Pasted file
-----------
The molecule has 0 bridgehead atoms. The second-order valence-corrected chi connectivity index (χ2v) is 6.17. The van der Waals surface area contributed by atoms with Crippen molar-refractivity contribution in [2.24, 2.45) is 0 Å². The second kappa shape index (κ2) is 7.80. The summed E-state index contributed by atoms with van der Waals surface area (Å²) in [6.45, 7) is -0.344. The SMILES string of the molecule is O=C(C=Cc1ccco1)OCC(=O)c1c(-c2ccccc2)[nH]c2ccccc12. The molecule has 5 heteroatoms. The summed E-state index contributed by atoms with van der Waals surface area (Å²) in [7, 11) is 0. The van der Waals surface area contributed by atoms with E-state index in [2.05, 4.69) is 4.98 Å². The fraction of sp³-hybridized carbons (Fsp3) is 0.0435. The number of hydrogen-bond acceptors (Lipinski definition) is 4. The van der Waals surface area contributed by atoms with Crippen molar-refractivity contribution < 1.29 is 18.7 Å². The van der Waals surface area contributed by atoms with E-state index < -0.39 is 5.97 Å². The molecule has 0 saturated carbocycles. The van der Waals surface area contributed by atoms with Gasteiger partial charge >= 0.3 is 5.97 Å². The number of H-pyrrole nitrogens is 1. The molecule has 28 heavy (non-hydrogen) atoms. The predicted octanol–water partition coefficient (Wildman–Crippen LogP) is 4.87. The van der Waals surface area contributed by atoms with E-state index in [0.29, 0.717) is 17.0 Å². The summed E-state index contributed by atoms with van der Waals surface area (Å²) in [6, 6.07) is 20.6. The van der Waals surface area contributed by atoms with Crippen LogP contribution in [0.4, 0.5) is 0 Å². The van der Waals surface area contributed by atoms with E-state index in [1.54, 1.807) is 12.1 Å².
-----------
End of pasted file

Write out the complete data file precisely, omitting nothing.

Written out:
The molecule has 0 bridgehead atoms. The second-order valence-corrected chi connectivity index (χ2v) is 6.17. The van der Waals surface area contributed by atoms with Crippen molar-refractivity contribution in [2.24, 2.45) is 0 Å². The second kappa shape index (κ2) is 7.80. The summed E-state index contributed by atoms with van der Waals surface area (Å²) in [6.45, 7) is -0.344. The SMILES string of the molecule is O=C(C=Cc1ccco1)OCC(=O)c1c(-c2ccccc2)[nH]c2ccccc12. The molecule has 5 heteroatoms. The summed E-state index contributed by atoms with van der Waals surface area (Å²) in [7, 11) is 0. The van der Waals surface area contributed by atoms with E-state index in [2.05, 4.69) is 4.98 Å². The fraction of sp³-hybridized carbons (Fsp3) is 0.0435. The number of hydrogen-bond acceptors (Lipinski definition) is 4. The van der Waals surface area contributed by atoms with Crippen molar-refractivity contribution < 1.29 is 18.7 Å². The van der Waals surface area contributed by atoms with E-state index < -0.39 is 5.97 Å². The molecule has 0 saturated carbocycles. The van der Waals surface area contributed by atoms with Gasteiger partial charge >= 0.3 is 5.97 Å². The number of H-pyrrole nitrogens is 1. The molecule has 28 heavy (non-hydrogen) atoms. The predicted octanol–water partition coefficient (Wildman–Crippen LogP) is 4.87. The van der Waals surface area contributed by atoms with E-state index in [0.29, 0.717) is 17.0 Å². The summed E-state index contributed by atoms with van der Waals surface area (Å²) in [6, 6.07) is 20.6. The van der Waals surface area contributed by atoms with Crippen LogP contribution in [0.4, 0.5) is 0 Å². The van der Waals surface area contributed by atoms with E-state index in [1.54, 1.807) is 12.1 Å².